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McKinney travels in a rented Hyundai Sonata, taking turns driving with an aide who has accompanied her on at least one all-night drive from Maryland to Louisiana. Her skeleton staff frequently has no idea where she is. The calendar on her campaign Web site is empty. Her phone goes unanswered; the box for her voice mail is full.
She is a Candidate of Mystery.
When she surfaces, as she did for two appearances and a live Internet discussion one recent weekend in Georgia -- the state that sent her to Congress six times and kicked her out twice -- she's got a lot to say about a lot of things, but not much about running for president. (She's on the ballot in 32 states, but not here in Georgia, where she blasts "restrictive ballot laws" and asks followers to write in her name Nov. 4.)
She believes there are "credible reports" that the U.S. military dumped 5,000 prisoners -- each with "a single bullet wound to the head" -- in Louisiana swamps using Hurricane Katrina as cover.
She believes that Jeb Bush -- the president's brother -- facilitated Colombian drug shipments into the United States when he was governor of Florida.
She believes the "corporate media" are censoring stories about the United States "restarting dirty wars in Latin America" and about "Bush's real problem with Eliot Spitzer," a head-turner that she dangles without specifying which Bush she is talking about or explaining.
"We don't really know who killed Martin Luther King," she says, rolling now as she addresses the Panther group in the auditorium. "We don't really know who killed Bobby Kennedy. We don't really know who killed John Kennedy. We don't really know who killed Tupac Shakur."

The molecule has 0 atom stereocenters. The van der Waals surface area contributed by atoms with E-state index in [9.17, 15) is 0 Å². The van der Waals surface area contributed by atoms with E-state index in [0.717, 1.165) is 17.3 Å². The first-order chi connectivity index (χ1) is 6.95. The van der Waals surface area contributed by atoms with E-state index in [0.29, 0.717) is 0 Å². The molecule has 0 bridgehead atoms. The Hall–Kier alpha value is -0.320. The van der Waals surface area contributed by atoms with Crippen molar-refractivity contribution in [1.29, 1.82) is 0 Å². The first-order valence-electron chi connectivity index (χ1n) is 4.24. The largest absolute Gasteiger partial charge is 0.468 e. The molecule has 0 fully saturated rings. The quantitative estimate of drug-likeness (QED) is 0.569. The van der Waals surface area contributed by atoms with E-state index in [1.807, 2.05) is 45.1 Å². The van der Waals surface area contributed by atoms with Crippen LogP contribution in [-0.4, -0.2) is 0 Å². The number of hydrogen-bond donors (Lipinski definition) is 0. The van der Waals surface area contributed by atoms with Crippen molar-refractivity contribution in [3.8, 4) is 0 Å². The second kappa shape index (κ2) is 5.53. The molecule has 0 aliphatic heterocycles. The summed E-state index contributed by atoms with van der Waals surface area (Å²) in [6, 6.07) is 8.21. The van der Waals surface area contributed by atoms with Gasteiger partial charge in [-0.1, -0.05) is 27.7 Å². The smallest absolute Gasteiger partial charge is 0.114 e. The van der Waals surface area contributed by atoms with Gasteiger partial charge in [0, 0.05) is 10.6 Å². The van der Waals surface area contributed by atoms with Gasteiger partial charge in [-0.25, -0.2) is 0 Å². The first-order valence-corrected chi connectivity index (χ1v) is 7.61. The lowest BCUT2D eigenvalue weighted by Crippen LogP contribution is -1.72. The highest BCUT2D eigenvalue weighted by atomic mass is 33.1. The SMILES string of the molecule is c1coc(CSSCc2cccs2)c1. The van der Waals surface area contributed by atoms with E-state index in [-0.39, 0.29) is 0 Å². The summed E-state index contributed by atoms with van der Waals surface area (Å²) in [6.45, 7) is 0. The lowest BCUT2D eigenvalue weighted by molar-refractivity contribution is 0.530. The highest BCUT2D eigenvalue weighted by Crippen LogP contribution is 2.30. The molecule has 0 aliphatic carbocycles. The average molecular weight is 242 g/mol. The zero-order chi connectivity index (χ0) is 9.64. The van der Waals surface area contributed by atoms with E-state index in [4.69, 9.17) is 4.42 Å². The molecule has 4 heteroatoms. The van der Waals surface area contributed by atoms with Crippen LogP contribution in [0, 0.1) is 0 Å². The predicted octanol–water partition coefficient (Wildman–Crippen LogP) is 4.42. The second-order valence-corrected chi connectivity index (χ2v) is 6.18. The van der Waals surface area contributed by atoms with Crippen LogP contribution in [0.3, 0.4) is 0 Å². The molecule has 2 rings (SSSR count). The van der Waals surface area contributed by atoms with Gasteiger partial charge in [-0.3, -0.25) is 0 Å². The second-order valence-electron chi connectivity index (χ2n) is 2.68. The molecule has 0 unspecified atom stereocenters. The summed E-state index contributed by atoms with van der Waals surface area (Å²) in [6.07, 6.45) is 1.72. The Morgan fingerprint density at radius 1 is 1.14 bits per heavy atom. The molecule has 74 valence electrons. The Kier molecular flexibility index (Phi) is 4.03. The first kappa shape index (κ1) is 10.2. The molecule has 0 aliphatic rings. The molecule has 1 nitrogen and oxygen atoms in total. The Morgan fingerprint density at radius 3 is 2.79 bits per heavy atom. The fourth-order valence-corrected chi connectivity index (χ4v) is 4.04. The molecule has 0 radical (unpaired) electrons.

She delivers most of her remarks in a sweet, honeyed, almost girlish voice. When she isn't talking, she's smiling. Her face is enviably unlined, making her appear younger than her 53 years. She's mad about so many things, but she looks so happy.
Gone is the cyclone of hair that Washington Post fashion critic Robin Givhan once described as somewhere "between a polished Afro and a head of funky twists." Now her dark locks are pulled back tightly in braids knitted at the back of her head. Her thick pantsuit jacket has small holes in the sleeves, but it's a crowd-pleaser. A man grabs her elbow as she walks into the auditorium -- "Green jacket for the Green Party!"
She is joined onstage for a panel on FBI spying by Ward Churchill, a former star University of Colorado professor who provoked outrage by writing that Sept. 11 victims were "little Eichmanns" and not "innocent civilians." For her part, McKinney was ridiculed in the months after the attack for suggesting that the Bush administration knew more than it let on before planes hit the World Trade Center.
Churchill says he has never voted for president, not wanting to validate an "occupation" government that seized land from Native Americans.
But he voted this year.